Health Risks of Pradaxa, Xarelto Investigated by American Stroke Association
A group of stroke experts has indicated that they are reviewing the safety of Pradaxa and other similar blood thinners, as they attempt to get a better idea of what the new drugs will mean to health and stroke risks.
The report is being conducted by the American Stroke Association (ASA) and will focus on Pradaxa, Xarelto and other new generation anticoagulants that are competing to replace Coumadin, known generically as warfarin.
The ASA is taking on the subject as concerns over the side effects of Pradaxa continue to rise amid a large number of reports involving serious bleeding events and deaths during the first year the medication was on the market.
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The report, “Novel Anticoagulants for the Prevention of Stroke in Atrial Fibrillation” will be a science advisory by a panel of scientists and doctors headed by Dr. Karen Furie, director of stroke service and prevention at Massachusetts General Hospital, Boston, and Dr. Larry Goldstein, director of the Duke Stroke Center.
Pradaxa (dabigatran) was introduced by Boehringer Ingelheim in October 2010, as the first of a new class of anticoagulants known “direct thrombin inhibitors”, which inhibit the enzyme in the blood that causes blood to clot. The medication was promoted as a superior alternative to Coumadin for prevention of strokes among individuals with atrial fibrillation.
Xarelto (rivaroxaban) was introduced in November 2011, as the second drug in this new class. The FDA approved the medication despite staff recommendations against the medication, after independent advisory committee voted 9-2-1 to recommend approval of the medication for stroke prevention in atrial fibrillation.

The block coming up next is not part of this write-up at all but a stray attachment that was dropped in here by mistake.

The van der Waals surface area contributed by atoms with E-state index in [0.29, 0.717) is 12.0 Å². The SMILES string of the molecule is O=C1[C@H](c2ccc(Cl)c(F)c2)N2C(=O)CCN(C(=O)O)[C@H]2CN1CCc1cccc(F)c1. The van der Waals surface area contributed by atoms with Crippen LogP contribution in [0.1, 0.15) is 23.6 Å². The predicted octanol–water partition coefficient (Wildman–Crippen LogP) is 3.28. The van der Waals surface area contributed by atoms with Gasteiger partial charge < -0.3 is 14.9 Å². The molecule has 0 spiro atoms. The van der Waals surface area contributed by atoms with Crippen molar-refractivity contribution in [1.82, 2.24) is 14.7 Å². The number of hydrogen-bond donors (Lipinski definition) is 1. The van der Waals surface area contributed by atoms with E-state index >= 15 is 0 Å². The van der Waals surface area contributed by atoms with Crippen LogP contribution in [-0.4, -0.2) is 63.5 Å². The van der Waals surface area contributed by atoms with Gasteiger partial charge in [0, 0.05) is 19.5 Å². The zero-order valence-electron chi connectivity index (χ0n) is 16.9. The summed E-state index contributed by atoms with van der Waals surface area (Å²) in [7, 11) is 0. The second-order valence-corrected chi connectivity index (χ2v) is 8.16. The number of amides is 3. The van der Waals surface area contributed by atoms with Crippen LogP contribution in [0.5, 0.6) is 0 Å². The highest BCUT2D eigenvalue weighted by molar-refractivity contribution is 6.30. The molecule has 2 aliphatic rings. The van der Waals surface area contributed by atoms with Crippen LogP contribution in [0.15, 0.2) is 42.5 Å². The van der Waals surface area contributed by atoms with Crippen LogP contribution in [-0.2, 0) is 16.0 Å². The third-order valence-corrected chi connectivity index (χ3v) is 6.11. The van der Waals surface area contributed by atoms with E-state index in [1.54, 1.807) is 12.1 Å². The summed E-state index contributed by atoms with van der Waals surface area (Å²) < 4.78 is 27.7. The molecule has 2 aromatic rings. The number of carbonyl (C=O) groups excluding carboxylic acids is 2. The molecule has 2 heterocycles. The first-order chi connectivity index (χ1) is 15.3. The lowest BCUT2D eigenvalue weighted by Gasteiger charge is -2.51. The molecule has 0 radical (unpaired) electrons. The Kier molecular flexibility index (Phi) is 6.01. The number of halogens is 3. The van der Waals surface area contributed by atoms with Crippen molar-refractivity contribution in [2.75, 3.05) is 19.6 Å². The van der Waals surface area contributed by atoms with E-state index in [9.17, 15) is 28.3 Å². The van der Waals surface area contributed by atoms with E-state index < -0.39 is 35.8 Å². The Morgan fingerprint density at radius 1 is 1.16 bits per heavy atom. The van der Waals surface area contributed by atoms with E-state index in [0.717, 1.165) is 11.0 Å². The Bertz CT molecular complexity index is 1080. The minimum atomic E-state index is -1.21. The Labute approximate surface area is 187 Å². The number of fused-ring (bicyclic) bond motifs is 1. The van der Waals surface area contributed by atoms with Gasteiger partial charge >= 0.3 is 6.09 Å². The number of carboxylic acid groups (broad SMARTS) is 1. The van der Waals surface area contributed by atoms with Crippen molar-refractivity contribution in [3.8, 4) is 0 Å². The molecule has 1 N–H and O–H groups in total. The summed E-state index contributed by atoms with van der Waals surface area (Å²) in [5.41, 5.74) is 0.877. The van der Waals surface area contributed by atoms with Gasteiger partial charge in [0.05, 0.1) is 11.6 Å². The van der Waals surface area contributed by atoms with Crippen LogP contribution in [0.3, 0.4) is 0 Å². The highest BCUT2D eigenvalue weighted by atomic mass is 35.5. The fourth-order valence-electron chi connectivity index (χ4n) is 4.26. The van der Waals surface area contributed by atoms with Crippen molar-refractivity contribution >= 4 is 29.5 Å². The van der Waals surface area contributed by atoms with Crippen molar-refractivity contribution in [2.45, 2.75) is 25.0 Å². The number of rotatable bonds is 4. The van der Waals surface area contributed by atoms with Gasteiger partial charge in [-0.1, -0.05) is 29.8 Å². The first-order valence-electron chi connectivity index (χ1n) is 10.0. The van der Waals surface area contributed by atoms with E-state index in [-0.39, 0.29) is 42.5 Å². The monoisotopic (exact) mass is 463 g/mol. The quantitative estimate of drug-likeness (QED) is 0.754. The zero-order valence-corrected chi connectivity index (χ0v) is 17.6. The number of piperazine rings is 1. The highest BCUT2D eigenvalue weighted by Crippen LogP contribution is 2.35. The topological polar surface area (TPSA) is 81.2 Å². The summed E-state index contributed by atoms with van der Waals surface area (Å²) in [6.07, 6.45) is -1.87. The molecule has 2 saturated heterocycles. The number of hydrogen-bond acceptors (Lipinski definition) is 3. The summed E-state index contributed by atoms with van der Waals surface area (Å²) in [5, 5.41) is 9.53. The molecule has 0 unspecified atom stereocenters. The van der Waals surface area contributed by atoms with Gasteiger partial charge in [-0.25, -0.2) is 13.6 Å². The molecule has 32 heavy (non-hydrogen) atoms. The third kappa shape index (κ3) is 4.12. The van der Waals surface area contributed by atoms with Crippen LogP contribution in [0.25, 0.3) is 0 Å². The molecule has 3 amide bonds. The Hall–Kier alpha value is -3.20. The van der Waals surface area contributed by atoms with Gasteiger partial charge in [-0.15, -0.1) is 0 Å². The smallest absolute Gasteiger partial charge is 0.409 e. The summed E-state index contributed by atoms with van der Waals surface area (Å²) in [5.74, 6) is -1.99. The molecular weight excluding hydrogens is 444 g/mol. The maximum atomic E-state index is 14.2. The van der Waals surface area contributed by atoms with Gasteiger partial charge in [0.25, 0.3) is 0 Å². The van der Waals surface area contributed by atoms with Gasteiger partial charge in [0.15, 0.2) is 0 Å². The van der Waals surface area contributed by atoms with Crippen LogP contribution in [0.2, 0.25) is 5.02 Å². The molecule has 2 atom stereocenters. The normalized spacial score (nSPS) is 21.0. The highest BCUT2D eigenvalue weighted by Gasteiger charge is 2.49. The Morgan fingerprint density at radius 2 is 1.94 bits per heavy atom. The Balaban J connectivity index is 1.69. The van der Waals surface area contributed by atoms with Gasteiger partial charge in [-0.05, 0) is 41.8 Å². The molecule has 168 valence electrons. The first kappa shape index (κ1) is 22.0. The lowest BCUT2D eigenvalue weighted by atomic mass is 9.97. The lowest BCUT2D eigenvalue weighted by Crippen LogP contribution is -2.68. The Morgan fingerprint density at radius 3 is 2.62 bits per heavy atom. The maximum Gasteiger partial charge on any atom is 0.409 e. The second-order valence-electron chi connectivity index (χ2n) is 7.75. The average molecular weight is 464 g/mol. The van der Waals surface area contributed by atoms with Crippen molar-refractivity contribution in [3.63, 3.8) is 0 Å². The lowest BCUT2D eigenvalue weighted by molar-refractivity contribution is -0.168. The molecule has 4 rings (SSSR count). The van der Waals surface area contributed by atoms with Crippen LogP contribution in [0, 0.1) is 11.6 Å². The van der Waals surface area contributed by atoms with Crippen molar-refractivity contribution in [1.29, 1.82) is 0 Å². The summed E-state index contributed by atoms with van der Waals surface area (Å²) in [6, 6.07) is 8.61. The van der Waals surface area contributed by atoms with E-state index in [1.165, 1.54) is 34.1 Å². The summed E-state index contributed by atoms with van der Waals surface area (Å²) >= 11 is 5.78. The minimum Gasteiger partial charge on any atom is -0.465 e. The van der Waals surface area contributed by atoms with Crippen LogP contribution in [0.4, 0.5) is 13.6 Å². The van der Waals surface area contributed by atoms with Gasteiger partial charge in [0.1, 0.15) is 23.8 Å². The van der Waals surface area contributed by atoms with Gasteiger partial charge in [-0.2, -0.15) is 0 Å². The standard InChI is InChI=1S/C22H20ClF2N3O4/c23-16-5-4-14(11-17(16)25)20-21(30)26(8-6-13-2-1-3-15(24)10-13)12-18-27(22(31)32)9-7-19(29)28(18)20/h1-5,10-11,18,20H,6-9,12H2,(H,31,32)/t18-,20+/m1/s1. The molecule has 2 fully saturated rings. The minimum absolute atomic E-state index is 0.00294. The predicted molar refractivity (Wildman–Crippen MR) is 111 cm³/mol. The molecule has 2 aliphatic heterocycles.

Within months of Pradaxa’s introduction, the medication became widely used because it was marketed as easier to use, since it did not require the same monitoring for bleeding associated with Coumadin. However, when serious bleeding events do occur with Pradaxa, they can not be quickly counteracted by doses of Vitamin K like with Coumadin, which some experts suspect may be the cause for the high number of Pradaxa deaths.
According to a report released by the Institute for Safe Medication Practices in January 2012, more instances of hemorrhages with Pradaxa were reported to the FDA’s Adverse Event Reporting System during the first quarter of 2011 than were reported in association with any other drug monitored by the group. At least 505 instances involving Pradaxa bleeding problems were reported, compared to 176 cases reported with warfarin/Coumadin, which was second on the list.
A number of individuals throughout the United States are now considering a Pradaxa lawsuit against the drug maker for failing to adequately research the medication or warning about the risk of serious and potentially life-threatening health risks of Pradaxa.
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